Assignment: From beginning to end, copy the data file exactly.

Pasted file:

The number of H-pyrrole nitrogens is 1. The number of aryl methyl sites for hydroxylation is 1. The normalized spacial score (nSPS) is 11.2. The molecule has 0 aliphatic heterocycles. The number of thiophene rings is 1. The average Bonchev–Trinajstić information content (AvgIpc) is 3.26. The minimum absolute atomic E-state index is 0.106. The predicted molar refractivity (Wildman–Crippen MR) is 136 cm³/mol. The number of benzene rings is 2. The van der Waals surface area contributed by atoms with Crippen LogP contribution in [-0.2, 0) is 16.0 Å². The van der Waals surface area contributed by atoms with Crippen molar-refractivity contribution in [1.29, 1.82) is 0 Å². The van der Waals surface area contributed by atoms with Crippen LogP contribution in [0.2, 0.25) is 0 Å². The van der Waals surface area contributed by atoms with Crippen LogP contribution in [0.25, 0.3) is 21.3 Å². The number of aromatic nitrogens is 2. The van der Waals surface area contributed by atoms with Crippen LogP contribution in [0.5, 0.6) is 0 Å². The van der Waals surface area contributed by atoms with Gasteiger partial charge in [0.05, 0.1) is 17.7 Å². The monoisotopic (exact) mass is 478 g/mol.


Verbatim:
The number of H-pyrrole nitrogens is 1. The number of aryl methyl sites for hydroxylation is 1. The normalized spacial score (nSPS) is 11.2. The molecule has 0 aliphatic heterocycles. The number of thiophene rings is 1. The average Bonchev–Trinajstić information content (AvgIpc) is 3.26. The minimum absolute atomic E-state index is 0.106. The predicted molar refractivity (Wildman–Crippen MR) is 136 cm³/mol. The number of benzene rings is 2. The van der Waals surface area contributed by atoms with Crippen LogP contribution in [-0.2, 0) is 16.0 Å². The van der Waals surface area contributed by atoms with Crippen molar-refractivity contribution in [1.29, 1.82) is 0 Å². The van der Waals surface area contributed by atoms with Crippen LogP contribution in [0.2, 0.25) is 0 Å². The van der Waals surface area contributed by atoms with Crippen LogP contribution in [0.25, 0.3) is 21.3 Å². The number of aromatic nitrogens is 2. The van der Waals surface area contributed by atoms with Crippen LogP contribution in [0.5, 0.6) is 0 Å². The van der Waals surface area contributed by atoms with Gasteiger partial charge in [0.05, 0.1) is 17.7 Å². The monoisotopic (exact) mass is 478 g/mol.